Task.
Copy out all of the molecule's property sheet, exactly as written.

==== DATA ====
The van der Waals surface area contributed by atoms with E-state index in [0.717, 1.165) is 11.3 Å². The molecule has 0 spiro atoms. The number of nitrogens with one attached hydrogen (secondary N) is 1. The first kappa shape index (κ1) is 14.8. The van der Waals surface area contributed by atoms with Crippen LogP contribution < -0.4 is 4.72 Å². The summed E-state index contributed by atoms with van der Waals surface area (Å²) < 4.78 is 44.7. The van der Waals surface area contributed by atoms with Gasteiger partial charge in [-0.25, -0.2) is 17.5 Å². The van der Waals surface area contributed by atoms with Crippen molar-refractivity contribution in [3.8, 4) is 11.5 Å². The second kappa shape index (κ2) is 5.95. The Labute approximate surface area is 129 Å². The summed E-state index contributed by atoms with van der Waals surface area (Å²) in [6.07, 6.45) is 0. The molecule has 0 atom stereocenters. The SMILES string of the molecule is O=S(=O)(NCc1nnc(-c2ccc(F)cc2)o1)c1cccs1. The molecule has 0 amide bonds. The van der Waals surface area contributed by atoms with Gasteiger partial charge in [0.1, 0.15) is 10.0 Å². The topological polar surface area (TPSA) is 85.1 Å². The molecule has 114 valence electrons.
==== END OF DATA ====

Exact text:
The van der Waals surface area contributed by atoms with E-state index in [0.717, 1.165) is 11.3 Å². The molecule has 0 spiro atoms. The number of nitrogens with one attached hydrogen (secondary N) is 1. The first kappa shape index (κ1) is 14.8. The van der Waals surface area contributed by atoms with Crippen LogP contribution < -0.4 is 4.72 Å². The summed E-state index contributed by atoms with van der Waals surface area (Å²) < 4.78 is 44.7. The van der Waals surface area contributed by atoms with Gasteiger partial charge in [-0.25, -0.2) is 17.5 Å². The van der Waals surface area contributed by atoms with Crippen molar-refractivity contribution in [3.8, 4) is 11.5 Å². The second kappa shape index (κ2) is 5.95. The Labute approximate surface area is 129 Å². The summed E-state index contributed by atoms with van der Waals surface area (Å²) in [6.07, 6.45) is 0. The molecule has 0 atom stereocenters. The SMILES string of the molecule is O=S(=O)(NCc1nnc(-c2ccc(F)cc2)o1)c1cccs1. The molecule has 0 amide bonds. The van der Waals surface area contributed by atoms with Gasteiger partial charge in [0.1, 0.15) is 10.0 Å². The topological polar surface area (TPSA) is 85.1 Å². The molecule has 114 valence electrons.